Dahcotah eBook

Seth and Mary Eastman
This eBook from the Gutenberg Project consists of approximately 267 pages of information about Dahcotah.
one of the young warriors who were to fire at him; and thus he would have so much more honor to carry with him to the land of spirits.  He knew it was useless to attempt to defend himself.  In a few moments he received his death-wound, and was no longer a burden to himself or to others.  The Sioux have a number of superstitious notions, which particularly influence the women.  They are slavishly fearful of the spirits of the dead, and a thousand other fancies.  Priests and jugglers are venerated from their supposed supernatural powers.

Little is generally known of their religion or their customs.  One must live among them to induce them to impart any information concerning their mode of life or religious faith; to a stranger they are always reserved.

Their dances and feasts are not amusements.  They all have an object and meaning, and are celebrated year after year, under a belief that neglect will be punished by the Great Spirit by means of disease, want, or the attacks of enemies.  All their fear of punishment is confined to what they may suffer in this world.  They have no fear of the anger of their deities being continued after death.  Revolting as the ceremony of dancing round a scalp seems to us, an Indian believes it to be a sacred duty to celebrate it.  The dancing part is performed by the old and young squaws.  The medicine men sing, beat the drum, rattle the gourd, and use such other instruments as they contrive.  Anything is considered a musical instrument that will assist in creating discordant sound.  One of these is a bone with notches on it, one end of which rests on a tin pan, the other being held in the left hand, while, with a piece of bone in the right, which a medicine man draws over the notches, sounds as discordant and grating as possible are created.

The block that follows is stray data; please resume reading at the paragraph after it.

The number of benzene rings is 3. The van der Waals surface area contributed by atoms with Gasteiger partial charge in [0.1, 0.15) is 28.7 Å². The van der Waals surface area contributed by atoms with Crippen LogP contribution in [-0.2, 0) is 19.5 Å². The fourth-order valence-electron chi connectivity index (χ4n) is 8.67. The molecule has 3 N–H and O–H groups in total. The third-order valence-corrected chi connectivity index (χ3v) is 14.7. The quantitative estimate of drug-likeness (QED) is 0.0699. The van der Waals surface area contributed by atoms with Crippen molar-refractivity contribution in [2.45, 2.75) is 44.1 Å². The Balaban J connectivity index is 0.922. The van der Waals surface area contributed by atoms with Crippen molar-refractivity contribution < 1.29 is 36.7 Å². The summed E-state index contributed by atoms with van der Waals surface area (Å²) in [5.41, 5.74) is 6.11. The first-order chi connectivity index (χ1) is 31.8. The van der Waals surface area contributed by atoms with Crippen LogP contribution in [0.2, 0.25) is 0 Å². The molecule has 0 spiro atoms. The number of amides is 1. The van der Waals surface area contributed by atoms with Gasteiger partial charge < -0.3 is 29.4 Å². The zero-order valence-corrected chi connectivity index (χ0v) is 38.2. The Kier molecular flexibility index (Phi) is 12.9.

The squaws dance around the scalps in concentric circles, in groups of from four to twelve together, pressing their shoulders against each other, and at every stroke of the drum raising themselves to their utmost height, hopping and sliding a short distance to the left, singing all the time with the medicine men.  They keep time perfectly.  In the centre, the scalps are attached to a pole stuck in the ground, or else carried on the shoulders of some of the squaws.  The scalp is stretched on a hoop, and the pole to which it is attached is several feet long.  It is also covered with vermilion or red earth, and ornamented with feathers, ribbons, beads, and other trinkets, and usually a pair of scissors or a comb.  After dancing for a few minutes, the squaws stop to rest.  During this interval one of the squaws, who has had a son, husband, or brother killed by a warrior of the tribe from which the scalp she holds was taken, will relate the particulars of his death, and wind up by saying, “Whose scalp have I now on my shoulders?” At this moment there is a general shout, and the dance again commences.  This ceremony continues sometimes, at intervals, for months; usually during the warm weather.  After the dance is done, the scalp is buried or put up on the scaffold with some of the deceased of the tribe who took the scalp.  So much for the scalp dance—­a high religious ceremony, not, as some suppose, a mere amusement.

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Dahcotah from Project Gutenberg. Public domain.
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